Transparency (assisted by Availability)
Faithfulness (assisted by Reconciliation)
Thursday, February 18, 2010
Of Sacred Cows, Golden Geese, and Elephants….
Much of my time lately has been consumed with friends considering how to effectively turn up the volume on accountability in the realm of brokering Christian influence via personalities.
When does the hype of blogs and books and tours and conferences, etc. have to match up with the reality of the journey being traveled by these folks in their day to day lives. Who are those brokering these personalities? And what responsibility to they have when it comes to the walk and the talk jibing?
Where is the line between what they want others to know (so that these others will support the blogs, books, tours and conferences) and what they use, exploit, or ignore in order to get the most bang for their buck. (A crass image for a sadly crass reality.)
And when there are questions concerning said walk and talk being out of sync, where is the line that cannot be crossed in calling the brokers (and their clients/associates) to account?
Just as Jesus used parables in his day to "out" the Pharisees and other religious leaders who had become consumed with the letter of the law but had quenched the spirit, this wee abbess has decided to light a small purple candle to shine on the suffering that comes from being unwilling to look in the mirror and deal with what is beheld. No names are going to be named ... I offer up these words for the Holy Spirit to use to reflect the light of Papa's love into some very dark places out there.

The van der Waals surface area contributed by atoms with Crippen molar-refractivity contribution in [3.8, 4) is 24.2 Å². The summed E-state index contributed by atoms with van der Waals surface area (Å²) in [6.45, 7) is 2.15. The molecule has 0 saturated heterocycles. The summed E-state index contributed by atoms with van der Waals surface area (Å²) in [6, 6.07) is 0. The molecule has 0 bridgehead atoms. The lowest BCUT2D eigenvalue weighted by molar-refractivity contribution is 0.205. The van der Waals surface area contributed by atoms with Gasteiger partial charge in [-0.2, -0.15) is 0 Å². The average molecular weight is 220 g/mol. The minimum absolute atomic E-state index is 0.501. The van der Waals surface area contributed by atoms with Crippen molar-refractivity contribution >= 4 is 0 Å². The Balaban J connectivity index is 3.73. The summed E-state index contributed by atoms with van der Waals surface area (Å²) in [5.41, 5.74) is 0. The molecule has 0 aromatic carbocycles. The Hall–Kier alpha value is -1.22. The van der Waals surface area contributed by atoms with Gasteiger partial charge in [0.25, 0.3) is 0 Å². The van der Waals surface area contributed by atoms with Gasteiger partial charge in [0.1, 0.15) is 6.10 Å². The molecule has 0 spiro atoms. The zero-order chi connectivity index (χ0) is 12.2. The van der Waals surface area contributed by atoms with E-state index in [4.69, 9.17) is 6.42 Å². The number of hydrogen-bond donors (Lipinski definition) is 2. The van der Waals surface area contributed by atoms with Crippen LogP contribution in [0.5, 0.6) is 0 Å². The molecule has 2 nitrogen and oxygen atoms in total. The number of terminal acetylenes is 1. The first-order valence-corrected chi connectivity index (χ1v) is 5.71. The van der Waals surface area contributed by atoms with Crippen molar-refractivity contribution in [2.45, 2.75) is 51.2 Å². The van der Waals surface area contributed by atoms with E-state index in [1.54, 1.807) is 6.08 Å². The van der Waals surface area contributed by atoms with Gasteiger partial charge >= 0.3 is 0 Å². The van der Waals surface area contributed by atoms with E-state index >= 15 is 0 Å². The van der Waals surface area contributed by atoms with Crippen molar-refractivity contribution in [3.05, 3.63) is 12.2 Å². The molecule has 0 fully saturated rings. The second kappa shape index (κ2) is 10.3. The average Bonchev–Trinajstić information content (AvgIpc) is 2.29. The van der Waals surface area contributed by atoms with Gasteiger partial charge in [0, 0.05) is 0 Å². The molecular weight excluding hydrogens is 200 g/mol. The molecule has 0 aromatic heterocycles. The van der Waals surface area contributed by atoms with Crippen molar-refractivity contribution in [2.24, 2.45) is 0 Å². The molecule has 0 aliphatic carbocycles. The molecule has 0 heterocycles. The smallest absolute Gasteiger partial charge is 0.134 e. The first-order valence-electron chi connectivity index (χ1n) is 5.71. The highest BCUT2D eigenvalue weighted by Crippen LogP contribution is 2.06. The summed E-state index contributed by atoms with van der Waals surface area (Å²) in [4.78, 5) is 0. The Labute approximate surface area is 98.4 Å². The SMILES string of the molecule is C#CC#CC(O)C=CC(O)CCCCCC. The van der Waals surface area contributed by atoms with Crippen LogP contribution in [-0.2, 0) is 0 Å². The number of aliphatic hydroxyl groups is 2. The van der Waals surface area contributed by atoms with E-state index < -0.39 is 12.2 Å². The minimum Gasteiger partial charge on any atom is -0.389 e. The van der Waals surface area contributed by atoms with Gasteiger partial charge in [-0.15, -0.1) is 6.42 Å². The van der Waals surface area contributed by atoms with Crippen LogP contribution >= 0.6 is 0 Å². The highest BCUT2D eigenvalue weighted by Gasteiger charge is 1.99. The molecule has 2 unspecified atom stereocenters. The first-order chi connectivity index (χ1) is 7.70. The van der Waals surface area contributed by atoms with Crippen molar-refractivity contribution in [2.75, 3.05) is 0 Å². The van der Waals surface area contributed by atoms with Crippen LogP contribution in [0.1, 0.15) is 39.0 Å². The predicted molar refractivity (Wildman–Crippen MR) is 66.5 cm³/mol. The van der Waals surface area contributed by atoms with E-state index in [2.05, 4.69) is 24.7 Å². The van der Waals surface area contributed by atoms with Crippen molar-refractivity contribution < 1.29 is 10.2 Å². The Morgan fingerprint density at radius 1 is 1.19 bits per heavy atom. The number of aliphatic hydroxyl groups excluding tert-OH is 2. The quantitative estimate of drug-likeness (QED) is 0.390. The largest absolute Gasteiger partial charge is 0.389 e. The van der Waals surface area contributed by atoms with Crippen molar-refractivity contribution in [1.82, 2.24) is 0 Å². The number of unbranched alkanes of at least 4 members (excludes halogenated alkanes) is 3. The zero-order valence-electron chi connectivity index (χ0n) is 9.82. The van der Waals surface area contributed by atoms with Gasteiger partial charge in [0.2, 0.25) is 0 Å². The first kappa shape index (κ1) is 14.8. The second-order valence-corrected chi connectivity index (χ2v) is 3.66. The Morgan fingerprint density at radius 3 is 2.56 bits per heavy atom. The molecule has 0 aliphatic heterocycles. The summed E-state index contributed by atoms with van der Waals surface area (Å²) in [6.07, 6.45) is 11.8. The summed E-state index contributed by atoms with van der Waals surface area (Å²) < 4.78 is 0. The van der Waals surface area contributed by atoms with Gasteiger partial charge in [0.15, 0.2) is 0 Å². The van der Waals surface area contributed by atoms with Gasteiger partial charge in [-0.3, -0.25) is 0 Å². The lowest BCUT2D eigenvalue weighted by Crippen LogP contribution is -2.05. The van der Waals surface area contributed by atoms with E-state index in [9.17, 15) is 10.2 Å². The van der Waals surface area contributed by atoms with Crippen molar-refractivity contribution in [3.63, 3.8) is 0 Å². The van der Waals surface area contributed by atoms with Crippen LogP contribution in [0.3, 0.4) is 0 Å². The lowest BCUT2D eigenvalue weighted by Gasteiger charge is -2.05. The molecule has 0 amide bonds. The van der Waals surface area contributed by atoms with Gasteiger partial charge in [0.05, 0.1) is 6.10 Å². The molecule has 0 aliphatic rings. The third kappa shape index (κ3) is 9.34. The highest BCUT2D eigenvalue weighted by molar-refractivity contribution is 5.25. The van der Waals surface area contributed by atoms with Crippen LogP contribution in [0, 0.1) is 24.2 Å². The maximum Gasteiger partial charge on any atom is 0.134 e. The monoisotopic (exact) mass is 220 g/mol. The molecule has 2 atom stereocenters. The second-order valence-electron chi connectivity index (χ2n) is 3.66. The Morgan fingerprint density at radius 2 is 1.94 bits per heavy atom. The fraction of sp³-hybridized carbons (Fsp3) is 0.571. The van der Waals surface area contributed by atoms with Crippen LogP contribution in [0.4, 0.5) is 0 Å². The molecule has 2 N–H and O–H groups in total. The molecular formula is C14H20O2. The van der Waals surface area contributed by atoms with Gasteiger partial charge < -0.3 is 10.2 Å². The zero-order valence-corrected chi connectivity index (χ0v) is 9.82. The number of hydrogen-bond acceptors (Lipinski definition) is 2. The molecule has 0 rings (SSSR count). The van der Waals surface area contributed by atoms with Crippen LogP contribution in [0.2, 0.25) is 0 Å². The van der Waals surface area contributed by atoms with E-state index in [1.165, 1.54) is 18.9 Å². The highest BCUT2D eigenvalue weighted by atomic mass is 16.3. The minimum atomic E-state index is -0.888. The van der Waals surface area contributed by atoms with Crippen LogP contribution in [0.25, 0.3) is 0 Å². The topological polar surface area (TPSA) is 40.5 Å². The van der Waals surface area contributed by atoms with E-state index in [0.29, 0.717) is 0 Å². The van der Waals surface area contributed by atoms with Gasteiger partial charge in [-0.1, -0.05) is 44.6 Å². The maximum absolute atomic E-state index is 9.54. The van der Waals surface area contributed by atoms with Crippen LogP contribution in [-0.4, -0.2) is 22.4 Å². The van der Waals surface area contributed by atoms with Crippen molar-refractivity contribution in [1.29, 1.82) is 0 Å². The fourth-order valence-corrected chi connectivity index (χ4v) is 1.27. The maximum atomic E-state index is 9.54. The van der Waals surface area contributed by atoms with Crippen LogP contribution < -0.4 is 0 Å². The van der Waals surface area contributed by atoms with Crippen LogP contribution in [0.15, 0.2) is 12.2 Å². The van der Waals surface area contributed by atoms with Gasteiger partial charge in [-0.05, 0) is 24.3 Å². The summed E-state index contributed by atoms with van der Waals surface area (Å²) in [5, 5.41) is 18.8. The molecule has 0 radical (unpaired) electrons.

To remain quiet is to give tacit assent.
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The sacred cow might be an example of a useful creature that is respected for its contribution to the health and wealth of society becoming more than respected. When respect turns to worship, then we have idolatry.
The goose that laid golden eggs might be an example of where the sum being more than the parts meets the problem of greed being the difference between understanding needs and wants.
And, finally, the elephant in the room might go beyond the familiar idiom for turning a blind eye to glaring issues that are embarrassing, emotionally charged, or potentially detrimental. It might include the fact that elephants, while appearing to be slow and docile beasts carrying incredible burdens when domesticated, are capable of incredible speeds, terrifying trumpeting and incredible destruction when sufficiently provoked or backed into a corner.
What does one do when confronted with all three of these at once?
Rather like the old adage that the only way to eat an elephant is one bite at a time, confronting this interesting trio must be taken step by step.
Let’s start with sacred cows.
We have all been in social situations, whether it is religious or familial or political or business, when everyone “knows” that certain “things” or “issues” or “people” are just NOT to be touched or addressed or questioned. If this cultural norm is transgressed, the perpetrator is usually dealt with swiftly, officially or unofficially, and sometimes very harshly.